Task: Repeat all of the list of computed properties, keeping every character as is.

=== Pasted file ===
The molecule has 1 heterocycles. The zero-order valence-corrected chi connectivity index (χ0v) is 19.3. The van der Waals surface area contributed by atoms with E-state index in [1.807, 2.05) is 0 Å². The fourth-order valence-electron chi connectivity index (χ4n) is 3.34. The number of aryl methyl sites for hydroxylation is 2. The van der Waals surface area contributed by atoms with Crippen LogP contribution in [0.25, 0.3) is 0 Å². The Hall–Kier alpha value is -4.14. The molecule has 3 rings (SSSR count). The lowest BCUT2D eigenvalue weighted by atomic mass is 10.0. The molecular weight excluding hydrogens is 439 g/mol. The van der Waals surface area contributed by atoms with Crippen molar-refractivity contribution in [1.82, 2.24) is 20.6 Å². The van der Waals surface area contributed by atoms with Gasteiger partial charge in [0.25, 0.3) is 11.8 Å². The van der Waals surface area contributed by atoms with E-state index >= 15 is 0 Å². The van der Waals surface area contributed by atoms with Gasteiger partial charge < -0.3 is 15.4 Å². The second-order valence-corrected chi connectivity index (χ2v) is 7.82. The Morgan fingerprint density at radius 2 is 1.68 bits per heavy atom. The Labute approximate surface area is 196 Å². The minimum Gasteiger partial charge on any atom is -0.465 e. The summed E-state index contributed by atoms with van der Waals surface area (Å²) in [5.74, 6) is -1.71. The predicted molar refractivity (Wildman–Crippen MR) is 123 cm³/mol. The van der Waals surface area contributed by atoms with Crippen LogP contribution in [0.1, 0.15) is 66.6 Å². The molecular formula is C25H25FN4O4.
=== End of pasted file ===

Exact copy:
The molecule has 1 heterocycles. The zero-order valence-corrected chi connectivity index (χ0v) is 19.3. The van der Waals surface area contributed by atoms with E-state index in [1.807, 2.05) is 0 Å². The fourth-order valence-electron chi connectivity index (χ4n) is 3.34. The number of aryl methyl sites for hydroxylation is 2. The van der Waals surface area contributed by atoms with Crippen LogP contribution in [0.25, 0.3) is 0 Å². The Hall–Kier alpha value is -4.14. The molecule has 3 rings (SSSR count). The lowest BCUT2D eigenvalue weighted by atomic mass is 10.0. The molecular weight excluding hydrogens is 439 g/mol. The van der Waals surface area contributed by atoms with Crippen molar-refractivity contribution in [1.82, 2.24) is 20.6 Å². The van der Waals surface area contributed by atoms with Gasteiger partial charge in [0.25, 0.3) is 11.8 Å². The van der Waals surface area contributed by atoms with E-state index >= 15 is 0 Å². The van der Waals surface area contributed by atoms with Gasteiger partial charge < -0.3 is 15.4 Å². The second-order valence-corrected chi connectivity index (χ2v) is 7.82. The Morgan fingerprint density at radius 2 is 1.68 bits per heavy atom. The Labute approximate surface area is 196 Å². The minimum Gasteiger partial charge on any atom is -0.465 e. The summed E-state index contributed by atoms with van der Waals surface area (Å²) in [5.74, 6) is -1.71. The predicted molar refractivity (Wildman–Crippen MR) is 123 cm³/mol. The van der Waals surface area contributed by atoms with Crippen LogP contribution in [0.1, 0.15) is 66.6 Å². The molecular formula is C25H25FN4O4.